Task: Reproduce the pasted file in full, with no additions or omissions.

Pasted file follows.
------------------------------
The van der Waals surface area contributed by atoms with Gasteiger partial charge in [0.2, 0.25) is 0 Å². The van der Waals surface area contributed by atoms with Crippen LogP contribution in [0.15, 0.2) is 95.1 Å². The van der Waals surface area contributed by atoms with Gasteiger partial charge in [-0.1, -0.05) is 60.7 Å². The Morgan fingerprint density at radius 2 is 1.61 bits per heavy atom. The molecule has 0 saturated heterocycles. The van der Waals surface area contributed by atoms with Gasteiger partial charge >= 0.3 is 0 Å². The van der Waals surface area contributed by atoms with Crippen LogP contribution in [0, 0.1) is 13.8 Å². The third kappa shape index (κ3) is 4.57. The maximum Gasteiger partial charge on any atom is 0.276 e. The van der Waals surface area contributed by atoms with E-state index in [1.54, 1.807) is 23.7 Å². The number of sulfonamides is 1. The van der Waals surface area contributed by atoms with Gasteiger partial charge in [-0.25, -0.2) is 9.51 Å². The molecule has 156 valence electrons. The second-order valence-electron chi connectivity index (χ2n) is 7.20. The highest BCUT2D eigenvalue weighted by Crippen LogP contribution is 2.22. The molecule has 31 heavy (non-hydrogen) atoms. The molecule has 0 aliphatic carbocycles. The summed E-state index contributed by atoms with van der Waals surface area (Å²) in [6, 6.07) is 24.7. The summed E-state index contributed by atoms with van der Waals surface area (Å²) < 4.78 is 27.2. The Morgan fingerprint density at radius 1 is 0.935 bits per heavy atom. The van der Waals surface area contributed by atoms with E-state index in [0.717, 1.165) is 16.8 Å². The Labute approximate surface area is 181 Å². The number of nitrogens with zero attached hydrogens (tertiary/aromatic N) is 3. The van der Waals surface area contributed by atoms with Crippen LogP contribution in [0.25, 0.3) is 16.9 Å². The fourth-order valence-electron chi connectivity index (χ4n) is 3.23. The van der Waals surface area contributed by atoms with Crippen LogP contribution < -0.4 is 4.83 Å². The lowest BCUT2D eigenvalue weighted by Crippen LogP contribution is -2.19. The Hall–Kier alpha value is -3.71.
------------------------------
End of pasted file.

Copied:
The van der Waals surface area contributed by atoms with Gasteiger partial charge in [0.2, 0.25) is 0 Å². The van der Waals surface area contributed by atoms with Crippen LogP contribution in [0.15, 0.2) is 95.1 Å². The van der Waals surface area contributed by atoms with Gasteiger partial charge in [-0.1, -0.05) is 60.7 Å². The Morgan fingerprint density at radius 2 is 1.61 bits per heavy atom. The molecule has 0 saturated heterocycles. The van der Waals surface area contributed by atoms with Gasteiger partial charge >= 0.3 is 0 Å². The van der Waals surface area contributed by atoms with Crippen LogP contribution in [0, 0.1) is 13.8 Å². The third kappa shape index (κ3) is 4.57. The maximum Gasteiger partial charge on any atom is 0.276 e. The van der Waals surface area contributed by atoms with E-state index in [1.54, 1.807) is 23.7 Å². The number of sulfonamides is 1. The van der Waals surface area contributed by atoms with Gasteiger partial charge in [-0.25, -0.2) is 9.51 Å². The molecule has 156 valence electrons. The second-order valence-electron chi connectivity index (χ2n) is 7.20. The highest BCUT2D eigenvalue weighted by Crippen LogP contribution is 2.22. The molecule has 31 heavy (non-hydrogen) atoms. The molecule has 0 aliphatic carbocycles. The summed E-state index contributed by atoms with van der Waals surface area (Å²) in [6, 6.07) is 24.7. The summed E-state index contributed by atoms with van der Waals surface area (Å²) < 4.78 is 27.2. The Morgan fingerprint density at radius 1 is 0.935 bits per heavy atom. The van der Waals surface area contributed by atoms with E-state index in [0.717, 1.165) is 16.8 Å². The Labute approximate surface area is 181 Å². The number of nitrogens with zero attached hydrogens (tertiary/aromatic N) is 3. The van der Waals surface area contributed by atoms with Crippen LogP contribution in [0.25, 0.3) is 16.9 Å². The fourth-order valence-electron chi connectivity index (χ4n) is 3.23. The van der Waals surface area contributed by atoms with Crippen LogP contribution < -0.4 is 4.83 Å². The lowest BCUT2D eigenvalue weighted by Crippen LogP contribution is -2.19. The Hall–Kier alpha value is -3.71.